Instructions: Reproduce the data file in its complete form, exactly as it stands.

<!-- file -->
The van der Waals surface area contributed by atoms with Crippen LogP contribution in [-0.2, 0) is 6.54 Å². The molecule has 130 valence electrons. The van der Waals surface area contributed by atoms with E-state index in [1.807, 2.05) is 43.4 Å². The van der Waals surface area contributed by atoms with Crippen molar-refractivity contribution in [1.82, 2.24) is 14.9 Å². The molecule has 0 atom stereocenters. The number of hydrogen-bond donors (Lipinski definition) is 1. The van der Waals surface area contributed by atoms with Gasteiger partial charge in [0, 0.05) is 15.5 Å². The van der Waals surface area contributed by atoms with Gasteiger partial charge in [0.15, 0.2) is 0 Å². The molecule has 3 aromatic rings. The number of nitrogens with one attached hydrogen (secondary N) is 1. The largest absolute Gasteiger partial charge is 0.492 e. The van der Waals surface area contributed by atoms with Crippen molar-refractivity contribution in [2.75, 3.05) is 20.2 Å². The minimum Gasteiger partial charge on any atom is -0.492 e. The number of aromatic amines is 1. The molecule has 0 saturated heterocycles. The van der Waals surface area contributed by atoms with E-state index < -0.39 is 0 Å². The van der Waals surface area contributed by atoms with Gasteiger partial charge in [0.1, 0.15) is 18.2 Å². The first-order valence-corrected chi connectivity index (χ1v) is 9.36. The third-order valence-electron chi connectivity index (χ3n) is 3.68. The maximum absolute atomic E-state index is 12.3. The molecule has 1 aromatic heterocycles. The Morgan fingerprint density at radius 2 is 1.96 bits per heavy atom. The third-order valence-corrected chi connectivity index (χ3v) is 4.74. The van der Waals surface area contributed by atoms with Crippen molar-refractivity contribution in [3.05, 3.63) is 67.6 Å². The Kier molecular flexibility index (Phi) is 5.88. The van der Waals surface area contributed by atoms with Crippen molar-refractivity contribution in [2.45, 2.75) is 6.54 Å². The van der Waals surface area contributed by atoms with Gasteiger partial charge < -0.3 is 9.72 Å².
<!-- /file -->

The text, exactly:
The van der Waals surface area contributed by atoms with Crippen LogP contribution in [-0.2, 0) is 6.54 Å². The molecule has 130 valence electrons. The van der Waals surface area contributed by atoms with E-state index in [1.807, 2.05) is 43.4 Å². The van der Waals surface area contributed by atoms with Crippen molar-refractivity contribution in [1.82, 2.24) is 14.9 Å². The molecule has 0 atom stereocenters. The number of hydrogen-bond donors (Lipinski definition) is 1. The van der Waals surface area contributed by atoms with Gasteiger partial charge in [0, 0.05) is 15.5 Å². The van der Waals surface area contributed by atoms with Gasteiger partial charge in [0.15, 0.2) is 0 Å². The molecule has 3 aromatic rings. The number of nitrogens with one attached hydrogen (secondary N) is 1. The largest absolute Gasteiger partial charge is 0.492 e. The van der Waals surface area contributed by atoms with Crippen molar-refractivity contribution in [2.75, 3.05) is 20.2 Å². The minimum Gasteiger partial charge on any atom is -0.492 e. The number of aromatic amines is 1. The molecule has 0 saturated heterocycles. The van der Waals surface area contributed by atoms with E-state index < -0.39 is 0 Å². The van der Waals surface area contributed by atoms with Gasteiger partial charge in [0.1, 0.15) is 18.2 Å². The first-order valence-corrected chi connectivity index (χ1v) is 9.36. The third-order valence-electron chi connectivity index (χ3n) is 3.68. The maximum absolute atomic E-state index is 12.3. The molecule has 1 aromatic heterocycles. The Morgan fingerprint density at radius 2 is 1.96 bits per heavy atom. The third-order valence-corrected chi connectivity index (χ3v) is 4.74. The van der Waals surface area contributed by atoms with Crippen molar-refractivity contribution in [3.05, 3.63) is 67.6 Å². The Kier molecular flexibility index (Phi) is 5.88. The van der Waals surface area contributed by atoms with Crippen molar-refractivity contribution in [2.45, 2.75) is 6.54 Å². The van der Waals surface area contributed by atoms with Gasteiger partial charge < -0.3 is 9.72 Å².